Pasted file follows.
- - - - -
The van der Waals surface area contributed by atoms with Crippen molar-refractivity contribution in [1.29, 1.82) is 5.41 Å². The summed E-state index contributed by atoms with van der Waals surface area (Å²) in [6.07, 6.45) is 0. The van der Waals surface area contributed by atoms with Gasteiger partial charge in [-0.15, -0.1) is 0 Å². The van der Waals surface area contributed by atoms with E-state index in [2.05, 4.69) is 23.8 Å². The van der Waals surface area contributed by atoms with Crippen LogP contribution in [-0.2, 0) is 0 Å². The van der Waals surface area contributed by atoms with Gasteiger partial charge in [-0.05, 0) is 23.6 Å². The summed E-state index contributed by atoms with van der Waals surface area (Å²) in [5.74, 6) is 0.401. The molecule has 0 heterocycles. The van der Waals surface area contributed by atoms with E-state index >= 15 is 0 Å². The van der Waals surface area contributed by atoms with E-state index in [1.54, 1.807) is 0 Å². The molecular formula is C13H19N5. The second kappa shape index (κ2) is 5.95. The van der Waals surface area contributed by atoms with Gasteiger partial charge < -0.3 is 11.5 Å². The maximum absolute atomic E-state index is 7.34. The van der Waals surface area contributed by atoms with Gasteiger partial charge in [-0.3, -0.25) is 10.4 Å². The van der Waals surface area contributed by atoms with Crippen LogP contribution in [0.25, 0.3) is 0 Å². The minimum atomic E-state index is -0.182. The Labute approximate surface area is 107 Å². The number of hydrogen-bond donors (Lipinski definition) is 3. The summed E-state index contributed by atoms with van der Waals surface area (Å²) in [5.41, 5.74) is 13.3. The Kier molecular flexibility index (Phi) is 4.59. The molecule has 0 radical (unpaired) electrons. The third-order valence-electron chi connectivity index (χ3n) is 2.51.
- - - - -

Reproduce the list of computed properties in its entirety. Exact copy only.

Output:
The van der Waals surface area contributed by atoms with Crippen molar-refractivity contribution in [1.29, 1.82) is 5.41 Å². The summed E-state index contributed by atoms with van der Waals surface area (Å²) in [6.07, 6.45) is 0. The van der Waals surface area contributed by atoms with Gasteiger partial charge in [-0.15, -0.1) is 0 Å². The van der Waals surface area contributed by atoms with E-state index in [2.05, 4.69) is 23.8 Å². The van der Waals surface area contributed by atoms with Crippen LogP contribution in [-0.2, 0) is 0 Å². The van der Waals surface area contributed by atoms with Gasteiger partial charge in [-0.05, 0) is 23.6 Å². The summed E-state index contributed by atoms with van der Waals surface area (Å²) in [5.74, 6) is 0.401. The molecule has 0 heterocycles. The van der Waals surface area contributed by atoms with E-state index >= 15 is 0 Å². The van der Waals surface area contributed by atoms with E-state index in [1.54, 1.807) is 0 Å². The molecular formula is C13H19N5. The second kappa shape index (κ2) is 5.95. The van der Waals surface area contributed by atoms with Gasteiger partial charge < -0.3 is 11.5 Å². The maximum absolute atomic E-state index is 7.34. The van der Waals surface area contributed by atoms with Gasteiger partial charge in [-0.3, -0.25) is 10.4 Å². The van der Waals surface area contributed by atoms with Crippen LogP contribution in [0.25, 0.3) is 0 Å². The minimum atomic E-state index is -0.182. The Labute approximate surface area is 107 Å². The number of hydrogen-bond donors (Lipinski definition) is 3. The summed E-state index contributed by atoms with van der Waals surface area (Å²) in [5.41, 5.74) is 13.3. The Kier molecular flexibility index (Phi) is 4.59. The molecule has 0 radical (unpaired) electrons. The third-order valence-electron chi connectivity index (χ3n) is 2.51.